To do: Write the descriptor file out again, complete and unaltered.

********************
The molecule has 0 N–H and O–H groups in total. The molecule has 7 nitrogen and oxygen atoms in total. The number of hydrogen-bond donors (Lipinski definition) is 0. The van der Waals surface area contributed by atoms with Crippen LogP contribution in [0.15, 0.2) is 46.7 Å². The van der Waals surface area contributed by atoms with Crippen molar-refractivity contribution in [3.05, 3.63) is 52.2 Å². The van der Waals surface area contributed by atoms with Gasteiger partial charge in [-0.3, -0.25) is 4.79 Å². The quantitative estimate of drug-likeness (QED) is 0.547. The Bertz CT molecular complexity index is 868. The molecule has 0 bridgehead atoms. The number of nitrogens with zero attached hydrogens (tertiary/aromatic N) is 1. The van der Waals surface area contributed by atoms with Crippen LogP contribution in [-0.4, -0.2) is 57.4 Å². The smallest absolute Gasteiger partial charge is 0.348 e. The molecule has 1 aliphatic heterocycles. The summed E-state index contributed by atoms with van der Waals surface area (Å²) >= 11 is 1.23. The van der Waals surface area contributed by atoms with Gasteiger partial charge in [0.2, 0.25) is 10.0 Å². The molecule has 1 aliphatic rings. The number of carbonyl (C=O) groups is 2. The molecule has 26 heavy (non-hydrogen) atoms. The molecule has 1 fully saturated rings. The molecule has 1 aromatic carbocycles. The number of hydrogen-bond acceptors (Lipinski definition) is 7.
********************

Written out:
The molecule has 0 N–H and O–H groups in total. The molecule has 7 nitrogen and oxygen atoms in total. The number of hydrogen-bond donors (Lipinski definition) is 0. The van der Waals surface area contributed by atoms with Crippen LogP contribution in [0.15, 0.2) is 46.7 Å². The van der Waals surface area contributed by atoms with Crippen molar-refractivity contribution in [3.05, 3.63) is 52.2 Å². The van der Waals surface area contributed by atoms with Gasteiger partial charge in [-0.3, -0.25) is 4.79 Å². The quantitative estimate of drug-likeness (QED) is 0.547. The Bertz CT molecular complexity index is 868. The molecule has 0 bridgehead atoms. The number of nitrogens with zero attached hydrogens (tertiary/aromatic N) is 1. The van der Waals surface area contributed by atoms with Crippen LogP contribution in [-0.4, -0.2) is 57.4 Å². The smallest absolute Gasteiger partial charge is 0.348 e. The molecule has 1 aliphatic heterocycles. The summed E-state index contributed by atoms with van der Waals surface area (Å²) >= 11 is 1.23. The van der Waals surface area contributed by atoms with Gasteiger partial charge in [0.2, 0.25) is 10.0 Å². The molecule has 1 aliphatic rings. The number of carbonyl (C=O) groups is 2. The molecule has 26 heavy (non-hydrogen) atoms. The molecule has 1 fully saturated rings. The molecule has 1 aromatic carbocycles. The number of hydrogen-bond acceptors (Lipinski definition) is 7.